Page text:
5. means of contacting rescue resources, medical facilities, and law enforcement; and
  6. any public or private entity notified of the itinerary.

 
Fundamental Practice

WT 11.03

Safety procedures include:
  1. use of a written safety manual or equivalent safety plan for each type of activity offered;
  2. completion of a safety or risk-management plan before each trip or activity that contains safety preparations and other emergency planning information;
  3. a mechanism for bringing a youth’s relevant health and medical information into the field;
  4. providing trip leaders with funds or other means for obtaining emergency resources during trips or programs held off-site;
  5. providing appropriate equipment for emergency communication links from field personnel to outside medical and other resources for trips or activities in remote areas;
  6. filing incident reports for any accidents or incidents in which personnel or youth were injured or at risk; and
  7. notifying the chief executive office or his/her designee if emergency procedures are invoked or an unanticipated problem or incident occurs.

 

WT 11.04

Safety procedures for preventing missing and runaway youth that address: 
  1. creating an environment that provides a sense of safety, support, and community;
  2. identifying risks or triggers that may indicate likeliness to run away from programs; and
  3. welcoming, screening, and debriefing when children return to the program.

 
Fundamental Practice

WT 11.05

Safety procedures related to missing persons address:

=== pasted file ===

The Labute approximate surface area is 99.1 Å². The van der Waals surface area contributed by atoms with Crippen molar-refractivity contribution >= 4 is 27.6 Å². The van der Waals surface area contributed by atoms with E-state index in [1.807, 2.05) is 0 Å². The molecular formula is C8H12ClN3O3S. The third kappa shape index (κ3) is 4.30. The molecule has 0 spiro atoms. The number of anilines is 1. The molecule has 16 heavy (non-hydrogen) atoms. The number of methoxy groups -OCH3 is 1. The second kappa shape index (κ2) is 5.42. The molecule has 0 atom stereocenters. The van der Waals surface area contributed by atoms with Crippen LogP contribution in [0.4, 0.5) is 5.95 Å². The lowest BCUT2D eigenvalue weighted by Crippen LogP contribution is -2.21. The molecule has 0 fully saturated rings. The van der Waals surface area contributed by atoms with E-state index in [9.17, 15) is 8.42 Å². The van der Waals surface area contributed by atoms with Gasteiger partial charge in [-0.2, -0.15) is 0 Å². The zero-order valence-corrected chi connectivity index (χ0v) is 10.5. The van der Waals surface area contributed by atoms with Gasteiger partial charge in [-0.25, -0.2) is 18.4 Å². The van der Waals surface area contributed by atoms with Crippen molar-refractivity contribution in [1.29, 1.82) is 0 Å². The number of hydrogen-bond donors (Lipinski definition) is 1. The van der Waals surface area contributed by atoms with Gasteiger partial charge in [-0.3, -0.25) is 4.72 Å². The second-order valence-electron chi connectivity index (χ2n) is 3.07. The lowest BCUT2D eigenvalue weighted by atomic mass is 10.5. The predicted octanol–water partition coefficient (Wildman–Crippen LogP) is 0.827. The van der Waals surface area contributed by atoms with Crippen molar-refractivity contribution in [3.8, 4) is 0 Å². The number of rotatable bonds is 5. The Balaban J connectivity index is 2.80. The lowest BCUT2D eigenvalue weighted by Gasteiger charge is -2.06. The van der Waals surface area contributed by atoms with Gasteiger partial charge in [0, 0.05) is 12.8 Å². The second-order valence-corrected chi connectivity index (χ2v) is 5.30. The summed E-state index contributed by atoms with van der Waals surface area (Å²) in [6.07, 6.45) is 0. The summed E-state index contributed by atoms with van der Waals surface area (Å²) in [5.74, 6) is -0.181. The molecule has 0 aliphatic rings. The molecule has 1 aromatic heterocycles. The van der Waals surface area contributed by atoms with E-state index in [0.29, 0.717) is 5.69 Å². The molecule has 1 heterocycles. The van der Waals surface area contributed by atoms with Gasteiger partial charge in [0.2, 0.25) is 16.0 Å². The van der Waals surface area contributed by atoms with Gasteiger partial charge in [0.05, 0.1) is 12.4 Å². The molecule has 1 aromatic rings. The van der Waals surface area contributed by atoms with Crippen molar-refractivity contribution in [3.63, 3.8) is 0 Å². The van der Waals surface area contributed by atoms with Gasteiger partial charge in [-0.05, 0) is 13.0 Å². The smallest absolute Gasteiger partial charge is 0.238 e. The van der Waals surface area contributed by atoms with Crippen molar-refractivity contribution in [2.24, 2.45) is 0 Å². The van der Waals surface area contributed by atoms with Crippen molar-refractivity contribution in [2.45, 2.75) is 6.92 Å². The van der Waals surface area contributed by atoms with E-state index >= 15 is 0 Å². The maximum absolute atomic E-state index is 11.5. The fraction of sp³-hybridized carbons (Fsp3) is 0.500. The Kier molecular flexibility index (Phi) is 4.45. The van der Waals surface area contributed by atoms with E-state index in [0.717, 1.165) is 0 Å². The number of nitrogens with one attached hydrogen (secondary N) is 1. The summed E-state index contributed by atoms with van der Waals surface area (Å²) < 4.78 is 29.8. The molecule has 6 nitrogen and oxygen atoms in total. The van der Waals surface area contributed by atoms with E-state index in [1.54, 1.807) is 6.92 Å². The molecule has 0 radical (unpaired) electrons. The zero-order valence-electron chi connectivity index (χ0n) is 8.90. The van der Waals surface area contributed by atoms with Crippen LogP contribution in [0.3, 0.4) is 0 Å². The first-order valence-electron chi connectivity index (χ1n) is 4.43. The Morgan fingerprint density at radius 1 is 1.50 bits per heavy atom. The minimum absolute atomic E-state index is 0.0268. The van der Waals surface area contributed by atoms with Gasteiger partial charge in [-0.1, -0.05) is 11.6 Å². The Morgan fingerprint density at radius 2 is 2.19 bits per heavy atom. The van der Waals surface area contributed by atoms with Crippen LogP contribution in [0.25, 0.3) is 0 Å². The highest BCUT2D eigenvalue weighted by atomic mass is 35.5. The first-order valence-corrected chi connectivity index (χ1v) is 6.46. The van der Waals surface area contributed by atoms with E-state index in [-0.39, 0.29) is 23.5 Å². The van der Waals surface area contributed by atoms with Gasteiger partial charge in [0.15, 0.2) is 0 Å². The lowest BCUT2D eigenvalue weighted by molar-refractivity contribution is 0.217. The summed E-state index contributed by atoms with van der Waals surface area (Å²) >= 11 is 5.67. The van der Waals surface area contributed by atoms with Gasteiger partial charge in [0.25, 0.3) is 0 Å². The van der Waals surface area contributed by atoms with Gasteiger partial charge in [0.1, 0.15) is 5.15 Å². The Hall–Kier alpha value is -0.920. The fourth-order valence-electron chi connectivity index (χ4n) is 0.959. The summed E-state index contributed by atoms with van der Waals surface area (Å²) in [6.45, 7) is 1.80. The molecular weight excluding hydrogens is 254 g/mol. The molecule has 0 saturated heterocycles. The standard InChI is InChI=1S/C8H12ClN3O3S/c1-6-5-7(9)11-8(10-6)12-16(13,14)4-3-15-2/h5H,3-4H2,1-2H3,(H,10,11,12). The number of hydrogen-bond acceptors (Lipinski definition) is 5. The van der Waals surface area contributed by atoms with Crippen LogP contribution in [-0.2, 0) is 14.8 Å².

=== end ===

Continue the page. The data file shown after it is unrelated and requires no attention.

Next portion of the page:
1. search and rescue;
  2. public-safety agency involvement; and
  3. notification of all relevant personnel and parents/legal guardians when applicable.

 
Fundamental Practice

WT 11.06

An organization that provides transportation in agency-owned vehicles, or in vehicles owned by personnel or contractors, has safety procedures that require:
  1. access to emergency roadside repair tools, spare tires, and parts;
  2. pre-trip vehicle checks;
  3. advance planning for supervision of youth during scheduled stops; and
  4. advance planning for appropriate breaks and rest stops, with a full day of rest scheduled following four consecutive days of vehicular travel.
NA The organization does not provide transportation directly or by contract.

 
Fundamental Practice

WT 11.07

The organization trains all participants in planned trips or adventure based activities about the prevention of relevant risks including:
  1. sunstroke, sunburn, hyperthermia, dehydration, frostbite, and snow blindness as appropriate to the type of activity and weather conditions;
  2. dangerous plants, animals, situations, and other hazards that may be associated with adventure-based activities or locations; and
  3. allergic and anaphylactic reactions.

Interpretation

Youth only need to be trained on the prevention of risks associated with the type of trip or activities being conducted. For example, training on frostbite, snow blindness, or sunburn would not be needed for experiential activities conducted indoors.

 
Fundamental Practice

WT 11.08

First aid, emergency response kits and emergency supplies, and medications needed by youth are available and under the control of the senior trip leader or other designated group leader at all times.

 
Fundamental Practice

WT 11.09

Policy prohibits youth and personnel from using alcohol or other drugs while engaging in organization-sponsored activities.

 
Fundamental Practice

WT 11.10

Participants may be discharged from a specific adventure-based activity or from the program if:
  1. their behavior or other problems make continuation unsafe or ineffective; or
  2. evacuation from remote locations is deemed necessary for health or mental health reasons.